Two young women have been in the news of late – Amanda Todd and Malala Yousufzai.
In some ways they are both extreme examples of bullying although the cases are wildly different.
Personally I have almost no experience with bullying. I was teased a bit as a teen for my last name. Really it is such an easy target that it is hard to imagine not getting teased. Mostly it was just dumb teasing. I was often reminded of Steve Martin’s character’s reaction on Roxanne to teasing about his nose. But I was never bullied. I was also teased a bit for being a nerd. But I was never bullied. I was never scared to go to school, to walk downtown. I didn’t dread meeting up with anyone.
I can’t imagine it getting to the point where my tormentors are out to kill me. Or I’m willing to kill myself to avoid them. I can only say I’m very fortunate.
I also don’t really get bullies. I like to make fun of people, but I’m almost always careful that anything I say about someone I’d be willing to say to their face. Sometimes I’ve offended or upset friends, family or co-workers, but it was never my intention. I feel guilt afterwards. I do not see the drive in trying to frighten or make someone feel bad about themselves.
But I get that sometimes people are mean. Unintentionally, but just as often intentionally. That which is different can be frightening and sometimes you strike out against that. Sometimes in order to raise yourself up, you think that you need to force others down. That is all BS, but I understand that it happens.
There is no cure for bullying. We will always have some of it because people aren’t perfect.
I saw an episode of the Littlest Hobo last Sunday. It shows how our reactions to bullies have changed dramatically in the past couple decades. It was about bullying. A young teen was new in a big city school. The rest of the track team bullied him. He confided in his Mom and in his track coach. Both were sympathetic, but their advice was always to stand up to the bullies. Prove yourself and the bullying will stop. (This is also the plot of The Karate Kid.)
It is pretty naive. Standing to one person might be possible, but to that one person and all their henchpeople? That seems foolish. And it also holds to the dictum that all cowards are bullies and a bloody nose will warn them off… not just make them up their torment.
Modern thinking calls for bystanders to not bystand, but to speak out against bullies. And for authority to dissuade bullying harshly. Schools cracking down and talk of legislation.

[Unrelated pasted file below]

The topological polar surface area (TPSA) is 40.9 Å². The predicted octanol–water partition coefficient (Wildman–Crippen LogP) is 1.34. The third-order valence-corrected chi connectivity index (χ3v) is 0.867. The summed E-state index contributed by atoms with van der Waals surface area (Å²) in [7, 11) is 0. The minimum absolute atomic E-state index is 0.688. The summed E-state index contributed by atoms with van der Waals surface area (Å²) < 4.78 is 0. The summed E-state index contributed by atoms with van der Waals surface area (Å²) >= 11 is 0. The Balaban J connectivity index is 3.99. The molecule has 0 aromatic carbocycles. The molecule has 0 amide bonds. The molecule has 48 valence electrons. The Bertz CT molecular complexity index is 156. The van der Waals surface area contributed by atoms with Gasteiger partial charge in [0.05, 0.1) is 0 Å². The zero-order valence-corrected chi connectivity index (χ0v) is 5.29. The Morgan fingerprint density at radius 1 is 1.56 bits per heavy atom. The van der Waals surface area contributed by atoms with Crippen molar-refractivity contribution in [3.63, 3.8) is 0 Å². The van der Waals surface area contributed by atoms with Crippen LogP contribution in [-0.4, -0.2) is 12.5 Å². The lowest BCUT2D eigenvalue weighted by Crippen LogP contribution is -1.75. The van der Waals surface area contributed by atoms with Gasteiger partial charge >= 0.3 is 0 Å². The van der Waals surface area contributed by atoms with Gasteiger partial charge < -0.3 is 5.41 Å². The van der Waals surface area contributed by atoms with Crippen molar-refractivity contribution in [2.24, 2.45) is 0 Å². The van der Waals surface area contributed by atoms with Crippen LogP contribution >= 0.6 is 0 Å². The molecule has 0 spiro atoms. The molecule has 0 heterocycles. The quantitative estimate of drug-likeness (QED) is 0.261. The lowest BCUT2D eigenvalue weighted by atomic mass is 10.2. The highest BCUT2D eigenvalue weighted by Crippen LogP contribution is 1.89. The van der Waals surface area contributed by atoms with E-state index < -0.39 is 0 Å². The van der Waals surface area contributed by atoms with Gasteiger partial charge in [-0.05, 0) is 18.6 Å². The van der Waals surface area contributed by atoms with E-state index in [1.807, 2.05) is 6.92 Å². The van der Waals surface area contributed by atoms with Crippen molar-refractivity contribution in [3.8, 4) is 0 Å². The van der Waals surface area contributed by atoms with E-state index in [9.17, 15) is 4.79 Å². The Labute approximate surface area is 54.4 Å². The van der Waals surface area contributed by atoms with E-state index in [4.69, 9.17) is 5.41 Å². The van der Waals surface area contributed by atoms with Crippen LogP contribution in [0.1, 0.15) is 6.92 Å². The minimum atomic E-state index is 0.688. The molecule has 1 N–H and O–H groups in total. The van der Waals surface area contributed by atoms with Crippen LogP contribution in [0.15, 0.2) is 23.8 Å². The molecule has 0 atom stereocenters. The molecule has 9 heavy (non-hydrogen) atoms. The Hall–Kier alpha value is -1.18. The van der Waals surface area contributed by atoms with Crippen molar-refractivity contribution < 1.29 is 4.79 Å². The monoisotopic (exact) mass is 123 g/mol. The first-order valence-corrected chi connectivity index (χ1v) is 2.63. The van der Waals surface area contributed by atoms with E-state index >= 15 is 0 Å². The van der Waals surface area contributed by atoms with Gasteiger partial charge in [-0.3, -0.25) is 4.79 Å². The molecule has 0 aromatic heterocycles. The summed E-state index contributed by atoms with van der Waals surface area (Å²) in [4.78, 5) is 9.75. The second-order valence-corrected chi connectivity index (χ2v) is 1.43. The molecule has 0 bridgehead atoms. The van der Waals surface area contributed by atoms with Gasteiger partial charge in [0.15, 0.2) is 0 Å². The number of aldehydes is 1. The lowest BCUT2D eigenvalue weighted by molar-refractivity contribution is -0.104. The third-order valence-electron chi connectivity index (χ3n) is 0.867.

I said I can think of reasons why bullies might bully. But I can’t understand why someone would continue to bully a person who just attempted suicide to escape bullies. I just can’t. You’ve moved beyond being malicious and cruel to being truly evil. There is now a proven casual relationship to your actions and their continuance can almost assuredly have only a single result.
I just don’t understand that.
That covers off poor Amanda Todd.
The Pakistani girl is quite different. An organized group is trying to prevent education for girls. The Taliban are not good guys. If this was their only fault they would not be good guys. But I can understand why a conservative religious/political sect exists. It is a reaction to interference by outside forces. First the Russians in Afghanistan (when the west used to fund them) and now the influence of the west in Afghanistan and Pakistan. I can see why people would want to join such an organization.
But when we see that they then create human rights violations and attacks against women. How can we stand by and not interfere? That is a twisty one.
These are not new issues. They are old issues that never go away. Every once in a while they get raised up publicly again. Normally when something outrageous happens like a suicide or getting shot in the head. There are no solutions here – at least not in the 2 + 2 = 4 sense. I do not think we can ever eliminate bullying. But maybe it would be possible to get such horrors down to once a decade rather than having two occur on the same week… two that have high publicity and likely many others as well. Education and positive role modelling – I think these are the keys to prevention. These are not quick fixes though so I expect to hear more such stories before too long.
My greatest sympathies to the families and the victims.